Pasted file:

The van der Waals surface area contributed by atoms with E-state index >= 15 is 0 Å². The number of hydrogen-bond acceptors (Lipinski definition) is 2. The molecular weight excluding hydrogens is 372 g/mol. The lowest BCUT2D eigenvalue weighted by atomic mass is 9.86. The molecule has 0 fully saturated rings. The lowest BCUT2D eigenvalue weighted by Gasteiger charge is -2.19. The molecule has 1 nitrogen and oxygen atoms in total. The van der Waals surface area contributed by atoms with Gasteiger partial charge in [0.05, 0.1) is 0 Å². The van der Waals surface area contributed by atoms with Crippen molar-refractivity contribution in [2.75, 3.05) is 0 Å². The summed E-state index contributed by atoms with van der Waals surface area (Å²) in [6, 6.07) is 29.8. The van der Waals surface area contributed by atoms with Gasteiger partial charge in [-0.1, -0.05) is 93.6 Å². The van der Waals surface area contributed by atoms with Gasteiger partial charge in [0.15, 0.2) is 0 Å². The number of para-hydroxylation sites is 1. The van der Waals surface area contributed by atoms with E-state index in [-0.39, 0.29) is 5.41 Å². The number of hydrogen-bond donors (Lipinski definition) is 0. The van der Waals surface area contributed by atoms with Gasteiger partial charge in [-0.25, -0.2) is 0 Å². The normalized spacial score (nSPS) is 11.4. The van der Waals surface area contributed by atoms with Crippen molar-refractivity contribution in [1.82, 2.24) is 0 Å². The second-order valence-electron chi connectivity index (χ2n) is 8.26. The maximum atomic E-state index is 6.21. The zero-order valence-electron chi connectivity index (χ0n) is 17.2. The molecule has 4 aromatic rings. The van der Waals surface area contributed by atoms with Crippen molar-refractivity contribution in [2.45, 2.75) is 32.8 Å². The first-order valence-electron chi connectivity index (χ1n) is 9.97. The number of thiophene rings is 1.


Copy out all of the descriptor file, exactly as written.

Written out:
The van der Waals surface area contributed by atoms with E-state index >= 15 is 0 Å². The number of hydrogen-bond acceptors (Lipinski definition) is 2. The molecular weight excluding hydrogens is 372 g/mol. The lowest BCUT2D eigenvalue weighted by atomic mass is 9.86. The molecule has 0 fully saturated rings. The lowest BCUT2D eigenvalue weighted by Gasteiger charge is -2.19. The molecule has 1 nitrogen and oxygen atoms in total. The van der Waals surface area contributed by atoms with Gasteiger partial charge in [0.05, 0.1) is 0 Å². The van der Waals surface area contributed by atoms with Crippen molar-refractivity contribution in [2.75, 3.05) is 0 Å². The summed E-state index contributed by atoms with van der Waals surface area (Å²) in [6, 6.07) is 29.8. The van der Waals surface area contributed by atoms with Gasteiger partial charge in [-0.1, -0.05) is 93.6 Å². The van der Waals surface area contributed by atoms with Gasteiger partial charge in [0.15, 0.2) is 0 Å². The number of para-hydroxylation sites is 1. The van der Waals surface area contributed by atoms with E-state index in [-0.39, 0.29) is 5.41 Å². The number of hydrogen-bond donors (Lipinski definition) is 0. The van der Waals surface area contributed by atoms with Gasteiger partial charge in [-0.25, -0.2) is 0 Å². The normalized spacial score (nSPS) is 11.4. The van der Waals surface area contributed by atoms with Crippen molar-refractivity contribution in [1.82, 2.24) is 0 Å². The second-order valence-electron chi connectivity index (χ2n) is 8.26. The maximum atomic E-state index is 6.21. The zero-order valence-electron chi connectivity index (χ0n) is 17.2. The molecule has 4 aromatic rings. The van der Waals surface area contributed by atoms with Crippen molar-refractivity contribution in [2.45, 2.75) is 32.8 Å². The first-order valence-electron chi connectivity index (χ1n) is 9.97. The number of thiophene rings is 1.